AppMachine’s 20 app bricks cover everything from Facebook integration to discographies for DJs. You can add products and floor plans, send emails, and like Facebook pages from within the app itself. The crawler feature scans an existing web site and extracts relevant information like photos, RSS feeds, iTunes playlists, or Twitter accounts to be added as content to your brand new app.
Plenty of other “build your own app” products exist, including another Dutch company, LayarGloss, but Dijkstra emphasises that AppMachine apps are truly native and not a melange of HTML and native code. An app simulator is provided for testing.
AppMachine provides extensive analytics features for tracking downloads, locations of users, and time spent in an app. The final app can be multilingual, adapting automatically to the language of the phone on which it is used.
Target customers are DIY app builders and design agencies. A more flexible version will be available later for developers who will be able to drag in XML and XSL files or even a web service and have AppMachine’s content management system automatically convert it into tables.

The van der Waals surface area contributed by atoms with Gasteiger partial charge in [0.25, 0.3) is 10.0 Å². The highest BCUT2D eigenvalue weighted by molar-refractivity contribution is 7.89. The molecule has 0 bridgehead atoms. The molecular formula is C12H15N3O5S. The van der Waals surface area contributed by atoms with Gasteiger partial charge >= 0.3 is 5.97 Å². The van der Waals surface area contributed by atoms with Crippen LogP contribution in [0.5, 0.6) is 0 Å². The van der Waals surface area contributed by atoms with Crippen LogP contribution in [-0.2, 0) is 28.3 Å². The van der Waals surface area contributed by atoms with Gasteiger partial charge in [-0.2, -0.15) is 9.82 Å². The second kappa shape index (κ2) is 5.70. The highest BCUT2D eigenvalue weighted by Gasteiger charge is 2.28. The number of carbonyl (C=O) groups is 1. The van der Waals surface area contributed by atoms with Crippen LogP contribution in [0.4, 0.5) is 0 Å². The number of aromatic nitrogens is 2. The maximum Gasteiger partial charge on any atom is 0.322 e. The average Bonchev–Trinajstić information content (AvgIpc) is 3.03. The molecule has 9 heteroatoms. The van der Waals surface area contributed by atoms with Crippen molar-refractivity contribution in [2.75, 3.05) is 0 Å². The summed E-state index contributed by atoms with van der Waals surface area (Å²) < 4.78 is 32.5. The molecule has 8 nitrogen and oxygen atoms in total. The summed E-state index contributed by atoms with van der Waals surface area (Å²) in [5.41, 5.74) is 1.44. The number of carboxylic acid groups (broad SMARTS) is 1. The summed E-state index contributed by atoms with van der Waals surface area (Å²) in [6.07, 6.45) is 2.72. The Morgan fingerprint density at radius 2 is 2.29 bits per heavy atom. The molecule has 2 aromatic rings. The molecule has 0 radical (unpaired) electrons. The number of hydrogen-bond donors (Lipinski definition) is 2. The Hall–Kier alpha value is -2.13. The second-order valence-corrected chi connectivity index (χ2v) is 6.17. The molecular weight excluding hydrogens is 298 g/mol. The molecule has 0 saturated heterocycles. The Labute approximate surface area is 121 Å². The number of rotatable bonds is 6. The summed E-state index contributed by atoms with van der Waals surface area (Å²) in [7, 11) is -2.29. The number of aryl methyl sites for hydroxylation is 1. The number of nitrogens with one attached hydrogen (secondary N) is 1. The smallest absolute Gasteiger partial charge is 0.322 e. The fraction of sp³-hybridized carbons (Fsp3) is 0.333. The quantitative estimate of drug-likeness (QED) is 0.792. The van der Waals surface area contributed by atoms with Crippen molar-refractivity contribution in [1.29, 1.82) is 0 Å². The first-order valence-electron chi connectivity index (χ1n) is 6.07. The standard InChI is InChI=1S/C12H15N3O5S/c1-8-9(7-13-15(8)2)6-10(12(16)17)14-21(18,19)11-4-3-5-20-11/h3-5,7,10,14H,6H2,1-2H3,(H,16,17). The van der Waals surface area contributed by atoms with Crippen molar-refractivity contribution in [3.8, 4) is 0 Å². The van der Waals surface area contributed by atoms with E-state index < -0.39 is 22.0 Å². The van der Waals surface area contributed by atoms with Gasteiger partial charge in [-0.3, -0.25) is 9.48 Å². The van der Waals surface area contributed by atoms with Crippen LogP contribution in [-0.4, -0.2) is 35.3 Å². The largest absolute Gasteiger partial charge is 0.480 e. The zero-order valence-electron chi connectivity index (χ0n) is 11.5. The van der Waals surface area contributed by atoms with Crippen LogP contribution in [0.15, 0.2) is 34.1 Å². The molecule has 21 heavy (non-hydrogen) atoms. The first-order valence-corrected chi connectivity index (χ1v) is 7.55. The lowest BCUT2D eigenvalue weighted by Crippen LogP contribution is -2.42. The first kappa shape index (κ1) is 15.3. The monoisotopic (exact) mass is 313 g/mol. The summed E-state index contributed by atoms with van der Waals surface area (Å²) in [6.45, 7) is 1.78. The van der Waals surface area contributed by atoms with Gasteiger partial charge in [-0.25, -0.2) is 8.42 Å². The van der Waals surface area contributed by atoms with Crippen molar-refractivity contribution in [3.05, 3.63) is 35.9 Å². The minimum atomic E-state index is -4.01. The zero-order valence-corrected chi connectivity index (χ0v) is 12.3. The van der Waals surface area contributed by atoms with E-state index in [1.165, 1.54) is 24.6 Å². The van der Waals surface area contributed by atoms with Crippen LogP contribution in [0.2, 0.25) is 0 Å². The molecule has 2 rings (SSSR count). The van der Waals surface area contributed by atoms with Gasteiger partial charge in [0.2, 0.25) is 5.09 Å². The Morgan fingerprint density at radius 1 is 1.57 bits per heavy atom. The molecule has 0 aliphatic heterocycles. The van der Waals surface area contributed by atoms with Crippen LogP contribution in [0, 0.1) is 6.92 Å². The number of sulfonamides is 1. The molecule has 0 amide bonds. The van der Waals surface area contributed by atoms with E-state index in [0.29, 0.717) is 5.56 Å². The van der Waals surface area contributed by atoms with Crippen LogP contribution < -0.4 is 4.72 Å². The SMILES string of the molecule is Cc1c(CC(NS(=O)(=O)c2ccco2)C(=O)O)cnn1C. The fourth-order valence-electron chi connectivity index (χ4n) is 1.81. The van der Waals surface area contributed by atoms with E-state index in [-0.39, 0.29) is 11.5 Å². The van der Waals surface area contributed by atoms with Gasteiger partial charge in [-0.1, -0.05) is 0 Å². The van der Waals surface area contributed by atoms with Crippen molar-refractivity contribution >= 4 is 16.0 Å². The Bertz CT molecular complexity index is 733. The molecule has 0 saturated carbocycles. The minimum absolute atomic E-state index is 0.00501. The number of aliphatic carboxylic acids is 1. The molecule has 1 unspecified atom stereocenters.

You can build an app for free but pay a one-time fee when you publish via AppMachine on one or more app stores. The fee varies between €399 and €1,499 ($525 and $1,975) depending on the version used (“Gorgeous” for DIY app makers, “Designer” for designers, and the more flexible developer version). It’s currently in closed beta but will be opened up to new accounts in two weeks or so.
AppMachine is based in Heerenveen in the Netherlands, was established in 2011, has 24 employees and is privately funded.
This article originally appeared on VentureVillage’s editorial partner in the Valley, VentureBeat
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